Nazi-hunter Simon Wiesenthal on Thursday said Maurice Papon, sentenced to 10 years for complicity in crimes against humanity, should have been jailed for life.

"Every such judgment must be for life," Wiesenthal said, reflecting widespread disappointment with the verdict of a French jury among Jewish groups.Predicting the 10-year sentence in a German radio interview just before the verdict was released, Wiesenthal said such a term was merely "a symbolic judgment and would amount to around two and a half days per victim."

Wiesenthal added, however, he saw some positive effect from the trial if it acted as a preventive measure for similar crimes, making their perpetrators realize that even after 50 years they were not immune from prosecution.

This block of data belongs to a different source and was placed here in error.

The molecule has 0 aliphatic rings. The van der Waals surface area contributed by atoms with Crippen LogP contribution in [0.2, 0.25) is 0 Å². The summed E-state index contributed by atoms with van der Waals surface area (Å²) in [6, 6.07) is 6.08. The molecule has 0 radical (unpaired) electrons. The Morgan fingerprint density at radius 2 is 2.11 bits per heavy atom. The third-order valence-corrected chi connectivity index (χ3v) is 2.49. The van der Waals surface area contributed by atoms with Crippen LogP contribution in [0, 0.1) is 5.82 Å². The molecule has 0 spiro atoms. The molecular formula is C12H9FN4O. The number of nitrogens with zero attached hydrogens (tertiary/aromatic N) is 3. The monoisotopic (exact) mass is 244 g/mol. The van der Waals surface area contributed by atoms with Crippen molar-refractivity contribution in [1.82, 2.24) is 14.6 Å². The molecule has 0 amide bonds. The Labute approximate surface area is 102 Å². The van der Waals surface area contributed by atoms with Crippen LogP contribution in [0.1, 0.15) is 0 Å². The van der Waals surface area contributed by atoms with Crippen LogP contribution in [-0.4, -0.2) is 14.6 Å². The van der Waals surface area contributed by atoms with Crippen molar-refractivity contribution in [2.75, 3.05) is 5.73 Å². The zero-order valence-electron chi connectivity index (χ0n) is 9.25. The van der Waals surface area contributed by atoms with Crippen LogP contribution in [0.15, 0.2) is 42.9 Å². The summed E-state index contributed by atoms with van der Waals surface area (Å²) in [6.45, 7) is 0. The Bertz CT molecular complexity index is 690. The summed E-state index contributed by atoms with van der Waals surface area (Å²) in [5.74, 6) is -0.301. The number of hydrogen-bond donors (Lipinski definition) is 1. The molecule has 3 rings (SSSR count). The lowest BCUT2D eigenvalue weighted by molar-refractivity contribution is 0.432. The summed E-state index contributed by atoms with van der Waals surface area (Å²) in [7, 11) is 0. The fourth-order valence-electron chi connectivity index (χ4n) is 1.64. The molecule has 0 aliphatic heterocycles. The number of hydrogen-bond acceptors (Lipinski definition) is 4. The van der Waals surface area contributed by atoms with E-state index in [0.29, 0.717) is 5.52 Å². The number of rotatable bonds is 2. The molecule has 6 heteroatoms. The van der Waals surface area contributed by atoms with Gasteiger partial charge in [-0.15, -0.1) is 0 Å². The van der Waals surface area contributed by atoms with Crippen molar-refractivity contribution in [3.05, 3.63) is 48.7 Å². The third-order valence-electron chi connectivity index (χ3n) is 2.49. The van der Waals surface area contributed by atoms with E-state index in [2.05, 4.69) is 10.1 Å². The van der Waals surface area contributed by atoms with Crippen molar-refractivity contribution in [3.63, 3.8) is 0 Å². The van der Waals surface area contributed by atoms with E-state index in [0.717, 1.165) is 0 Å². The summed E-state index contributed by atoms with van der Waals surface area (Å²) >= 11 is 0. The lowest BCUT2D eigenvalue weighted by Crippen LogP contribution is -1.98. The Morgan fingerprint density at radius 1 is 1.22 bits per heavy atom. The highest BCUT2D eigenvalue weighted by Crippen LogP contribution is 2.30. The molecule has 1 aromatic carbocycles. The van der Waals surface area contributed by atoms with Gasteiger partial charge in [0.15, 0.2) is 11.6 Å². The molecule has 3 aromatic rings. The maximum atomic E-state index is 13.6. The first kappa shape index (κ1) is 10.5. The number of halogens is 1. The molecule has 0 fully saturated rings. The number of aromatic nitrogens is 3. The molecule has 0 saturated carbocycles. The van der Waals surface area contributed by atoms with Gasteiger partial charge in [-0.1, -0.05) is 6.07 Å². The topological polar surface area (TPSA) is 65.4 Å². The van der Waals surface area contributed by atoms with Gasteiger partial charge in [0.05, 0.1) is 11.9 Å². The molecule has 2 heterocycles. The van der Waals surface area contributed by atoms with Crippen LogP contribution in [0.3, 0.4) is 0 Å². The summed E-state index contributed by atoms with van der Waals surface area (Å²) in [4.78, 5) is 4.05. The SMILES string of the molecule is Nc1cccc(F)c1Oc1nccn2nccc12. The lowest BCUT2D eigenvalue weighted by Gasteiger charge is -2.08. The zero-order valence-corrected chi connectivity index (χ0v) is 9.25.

Speaking on NDR 4 radio, he said the conviction of Papon, a senior official in the collaborationist Vichy government of Nazi-occupied France, could nonetheless act as a warning to "tomorrow's murderers."

The state prosecutor in the case had recommended Papon be given a 20-year term rather than the life term possible, saying that while Papon played a vital role in the deportation of Jews to Nazi death camps, he was not solely responsible.

The 87-year-old Papon went on trial on October 8 last year, accused of ordering the arrest for deportation of 1,560 Jews, 223 of them children, between 1942 and 1944.

During this period he was secretary-general of the regional prefect's office in the southwestern city of Bordeaux in France and supervisor of its Service for Jewish Questions.

The jury, delivering its verdict after more than 18 hours of deliberation, found Papon guilty of complicity in crimes against humanity but not responsible for his victims' murders.